Temporal trends in socioeconomic inequalities in obesity prevalence among economically-active working-age adults in Scotland between 1995 and 2011: a population-based repeated cross-sectional study.

Auteur(s) :
Zhu J., Coombs N., Stamatakis E.
Date :
Juin, 2015
Source(s) :
BMJ open. #5:6 pe006739
Adresse :
Department of Epidemiology and Public Health, University College London, London, UK. jin.zhu.11@ucl.ac.uk

Sommaire de l'article


Obesity has been an alarming public health issue in the UK. Socioeconomic inequalities in obesity have been well-studied, however limited studies addressed inequality trends over time and none of them in Scotland.


We used nationally-representative data from the Scottish Health Survey (SHeS) across four time points between 1995 and 2010/2011. Respondents were economically active adults aged 16-65 years (N=27 059, 12 218 men). Socioeconomic position (SEP) was assessed by highest educational qualification, occupational social class and household income (2003 and 2010/2011 only) as well as a composite SEP score. We carried out sex-stratified logistic regression analyses (adjusted for age, smoking status, alcohol consumption, self-rated general health and physical activity) and we computed the relative index of inequality (RII).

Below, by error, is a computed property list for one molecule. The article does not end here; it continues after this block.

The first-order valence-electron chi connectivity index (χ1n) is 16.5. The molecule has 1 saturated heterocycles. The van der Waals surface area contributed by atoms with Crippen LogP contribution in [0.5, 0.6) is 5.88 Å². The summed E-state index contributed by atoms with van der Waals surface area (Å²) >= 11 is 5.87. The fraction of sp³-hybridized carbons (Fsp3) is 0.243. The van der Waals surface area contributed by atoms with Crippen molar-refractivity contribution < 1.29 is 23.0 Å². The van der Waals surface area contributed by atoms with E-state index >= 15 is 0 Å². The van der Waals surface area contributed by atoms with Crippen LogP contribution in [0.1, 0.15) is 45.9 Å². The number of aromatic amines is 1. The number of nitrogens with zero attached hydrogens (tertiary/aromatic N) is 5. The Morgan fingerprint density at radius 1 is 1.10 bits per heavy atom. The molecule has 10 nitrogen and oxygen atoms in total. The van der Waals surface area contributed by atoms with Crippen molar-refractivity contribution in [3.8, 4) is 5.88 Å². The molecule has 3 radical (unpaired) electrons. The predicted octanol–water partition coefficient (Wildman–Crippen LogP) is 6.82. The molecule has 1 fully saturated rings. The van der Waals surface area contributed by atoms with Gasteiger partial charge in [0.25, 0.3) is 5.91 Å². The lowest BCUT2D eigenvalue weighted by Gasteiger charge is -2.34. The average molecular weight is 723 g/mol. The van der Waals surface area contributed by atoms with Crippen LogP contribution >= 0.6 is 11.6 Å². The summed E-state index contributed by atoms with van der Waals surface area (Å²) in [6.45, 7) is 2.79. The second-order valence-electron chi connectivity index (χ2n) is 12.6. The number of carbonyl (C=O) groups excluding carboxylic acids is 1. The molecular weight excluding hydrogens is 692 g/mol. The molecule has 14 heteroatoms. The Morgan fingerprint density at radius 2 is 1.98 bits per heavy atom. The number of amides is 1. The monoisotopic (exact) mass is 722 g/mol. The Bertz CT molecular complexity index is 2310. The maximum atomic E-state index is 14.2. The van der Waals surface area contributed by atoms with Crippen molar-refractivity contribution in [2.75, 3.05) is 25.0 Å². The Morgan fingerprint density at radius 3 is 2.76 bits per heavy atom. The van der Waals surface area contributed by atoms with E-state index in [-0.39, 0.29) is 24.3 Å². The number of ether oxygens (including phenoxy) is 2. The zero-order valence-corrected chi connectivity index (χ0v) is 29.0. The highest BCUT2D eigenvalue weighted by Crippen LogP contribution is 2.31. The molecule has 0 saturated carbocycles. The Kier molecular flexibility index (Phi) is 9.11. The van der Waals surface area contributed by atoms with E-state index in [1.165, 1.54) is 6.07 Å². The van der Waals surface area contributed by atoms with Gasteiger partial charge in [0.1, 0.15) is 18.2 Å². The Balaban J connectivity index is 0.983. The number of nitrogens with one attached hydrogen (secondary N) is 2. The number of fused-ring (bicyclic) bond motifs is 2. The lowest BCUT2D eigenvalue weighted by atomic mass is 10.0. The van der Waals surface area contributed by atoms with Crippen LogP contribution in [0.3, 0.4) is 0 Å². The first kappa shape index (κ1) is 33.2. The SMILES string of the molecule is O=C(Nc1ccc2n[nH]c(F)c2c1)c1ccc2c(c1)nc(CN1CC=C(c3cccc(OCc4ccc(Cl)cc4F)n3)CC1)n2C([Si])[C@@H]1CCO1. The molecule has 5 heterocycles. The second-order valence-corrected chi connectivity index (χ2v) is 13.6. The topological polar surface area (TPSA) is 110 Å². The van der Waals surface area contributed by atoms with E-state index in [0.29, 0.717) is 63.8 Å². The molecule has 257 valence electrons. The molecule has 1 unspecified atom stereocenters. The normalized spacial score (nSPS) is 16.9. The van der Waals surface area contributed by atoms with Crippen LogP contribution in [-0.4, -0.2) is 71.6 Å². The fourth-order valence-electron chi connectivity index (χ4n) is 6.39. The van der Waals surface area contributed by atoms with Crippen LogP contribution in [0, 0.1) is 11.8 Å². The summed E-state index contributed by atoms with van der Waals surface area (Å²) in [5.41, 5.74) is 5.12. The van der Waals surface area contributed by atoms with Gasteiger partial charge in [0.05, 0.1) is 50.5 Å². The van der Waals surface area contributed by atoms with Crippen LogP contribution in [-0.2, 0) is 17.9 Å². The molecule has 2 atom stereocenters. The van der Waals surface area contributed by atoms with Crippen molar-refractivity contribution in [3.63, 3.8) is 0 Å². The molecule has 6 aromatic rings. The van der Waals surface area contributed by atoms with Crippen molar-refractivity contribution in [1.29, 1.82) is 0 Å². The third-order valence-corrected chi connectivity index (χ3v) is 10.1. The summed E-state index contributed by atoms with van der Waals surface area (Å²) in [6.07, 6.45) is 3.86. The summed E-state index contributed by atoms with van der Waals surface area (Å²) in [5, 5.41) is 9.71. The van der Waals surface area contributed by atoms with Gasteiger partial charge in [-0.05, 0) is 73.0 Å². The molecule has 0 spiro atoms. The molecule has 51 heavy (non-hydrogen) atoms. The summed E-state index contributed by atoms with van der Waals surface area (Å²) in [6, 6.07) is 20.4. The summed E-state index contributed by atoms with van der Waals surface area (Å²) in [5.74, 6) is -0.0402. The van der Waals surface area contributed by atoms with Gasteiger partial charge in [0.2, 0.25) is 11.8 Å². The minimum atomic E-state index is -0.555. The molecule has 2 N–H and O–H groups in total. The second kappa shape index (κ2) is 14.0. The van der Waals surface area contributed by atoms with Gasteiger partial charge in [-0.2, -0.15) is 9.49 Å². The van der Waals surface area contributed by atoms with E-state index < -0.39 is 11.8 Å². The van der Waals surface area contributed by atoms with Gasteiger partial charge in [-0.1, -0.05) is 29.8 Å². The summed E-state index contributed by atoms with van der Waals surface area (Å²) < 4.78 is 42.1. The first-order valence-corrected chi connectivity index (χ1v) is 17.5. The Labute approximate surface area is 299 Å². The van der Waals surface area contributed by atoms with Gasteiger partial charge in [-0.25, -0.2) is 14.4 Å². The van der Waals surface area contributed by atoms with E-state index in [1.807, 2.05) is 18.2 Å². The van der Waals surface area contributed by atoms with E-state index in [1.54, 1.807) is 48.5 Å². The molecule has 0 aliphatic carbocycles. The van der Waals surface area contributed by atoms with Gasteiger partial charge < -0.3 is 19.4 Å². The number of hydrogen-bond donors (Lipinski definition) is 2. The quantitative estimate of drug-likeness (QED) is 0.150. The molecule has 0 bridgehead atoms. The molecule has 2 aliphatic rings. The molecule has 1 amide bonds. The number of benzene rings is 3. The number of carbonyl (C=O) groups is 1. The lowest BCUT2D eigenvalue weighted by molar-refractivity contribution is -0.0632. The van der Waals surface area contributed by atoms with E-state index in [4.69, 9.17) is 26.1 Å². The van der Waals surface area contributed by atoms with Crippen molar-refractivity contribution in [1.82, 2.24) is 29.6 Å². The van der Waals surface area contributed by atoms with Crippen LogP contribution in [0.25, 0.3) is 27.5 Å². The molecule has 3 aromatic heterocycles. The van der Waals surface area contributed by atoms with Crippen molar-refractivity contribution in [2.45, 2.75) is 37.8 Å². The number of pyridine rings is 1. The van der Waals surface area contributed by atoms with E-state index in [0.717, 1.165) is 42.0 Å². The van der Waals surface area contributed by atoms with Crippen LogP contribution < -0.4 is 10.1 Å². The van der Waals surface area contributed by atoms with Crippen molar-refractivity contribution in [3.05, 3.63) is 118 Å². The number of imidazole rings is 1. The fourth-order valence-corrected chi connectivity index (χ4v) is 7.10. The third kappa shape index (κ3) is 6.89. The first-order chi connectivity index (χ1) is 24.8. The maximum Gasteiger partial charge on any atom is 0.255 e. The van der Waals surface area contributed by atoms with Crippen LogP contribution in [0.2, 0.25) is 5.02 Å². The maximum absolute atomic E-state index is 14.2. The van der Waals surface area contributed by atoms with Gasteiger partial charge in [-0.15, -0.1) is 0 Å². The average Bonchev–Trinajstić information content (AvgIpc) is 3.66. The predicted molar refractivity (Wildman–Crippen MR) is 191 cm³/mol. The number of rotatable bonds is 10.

Between 1995 and 2010/2011, obesity prevalence increased in both men (from 17% in 1995 to 30.2% in 2010/2011, 2010/2011 OR of obesity compared with 1995=2.07; 95% CI 1.83 to 2.34) and women (from 18.4% to 30.2%; OR=1.85; 95% CI 1.66 to 2.07). Increase in obesity prevalence was observed across all socioeconomic strata, within which the most rapid increase was among males from the highest socioeconomic groups. RII showed that educational inequalities in obesity narrowed for both men (p=0.007) and women (p=0.008). Income inequalities in obesity between 2003 and 2010/2011 in women were also reduced (p=0.046) on the relative scale.


Obesity prevalence in Scotland increased substantially between 1995 and 2010/2011, although socioeconomic inequalities have decreased due to the more rapid increase in the higher socioeconomic strata.

Source : Pubmed